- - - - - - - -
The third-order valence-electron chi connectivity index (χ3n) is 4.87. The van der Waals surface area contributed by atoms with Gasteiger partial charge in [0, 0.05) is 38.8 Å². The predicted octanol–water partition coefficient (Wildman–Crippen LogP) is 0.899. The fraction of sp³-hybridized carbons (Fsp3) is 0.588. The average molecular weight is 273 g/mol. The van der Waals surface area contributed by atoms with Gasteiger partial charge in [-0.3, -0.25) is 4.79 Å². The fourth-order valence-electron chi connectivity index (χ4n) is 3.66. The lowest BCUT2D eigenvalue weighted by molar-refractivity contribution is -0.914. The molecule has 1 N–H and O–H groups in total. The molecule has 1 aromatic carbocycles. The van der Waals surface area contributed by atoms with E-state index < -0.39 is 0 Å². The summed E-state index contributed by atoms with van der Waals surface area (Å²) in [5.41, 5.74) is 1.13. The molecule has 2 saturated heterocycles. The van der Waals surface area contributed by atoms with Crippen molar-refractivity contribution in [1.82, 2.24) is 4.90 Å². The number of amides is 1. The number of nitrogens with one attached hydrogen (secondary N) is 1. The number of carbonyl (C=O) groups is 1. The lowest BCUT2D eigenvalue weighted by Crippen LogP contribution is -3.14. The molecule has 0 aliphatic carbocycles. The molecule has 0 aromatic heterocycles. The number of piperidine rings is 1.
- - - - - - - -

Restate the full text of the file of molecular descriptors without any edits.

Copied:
The third-order valence-electron chi connectivity index (χ3n) is 4.87. The van der Waals surface area contributed by atoms with Gasteiger partial charge in [0, 0.05) is 38.8 Å². The predicted octanol–water partition coefficient (Wildman–Crippen LogP) is 0.899. The fraction of sp³-hybridized carbons (Fsp3) is 0.588. The average molecular weight is 273 g/mol. The van der Waals surface area contributed by atoms with Gasteiger partial charge in [-0.3, -0.25) is 4.79 Å². The fourth-order valence-electron chi connectivity index (χ4n) is 3.66. The lowest BCUT2D eigenvalue weighted by molar-refractivity contribution is -0.914. The molecule has 1 N–H and O–H groups in total. The molecule has 1 aromatic carbocycles. The van der Waals surface area contributed by atoms with E-state index < -0.39 is 0 Å². The summed E-state index contributed by atoms with van der Waals surface area (Å²) in [5.41, 5.74) is 1.13. The molecule has 2 saturated heterocycles. The van der Waals surface area contributed by atoms with Crippen molar-refractivity contribution in [1.82, 2.24) is 4.90 Å². The number of amides is 1. The number of nitrogens with one attached hydrogen (secondary N) is 1. The number of carbonyl (C=O) groups is 1. The lowest BCUT2D eigenvalue weighted by Crippen LogP contribution is -3.14. The molecule has 0 aliphatic carbocycles. The molecule has 0 aromatic heterocycles. The number of piperidine rings is 1.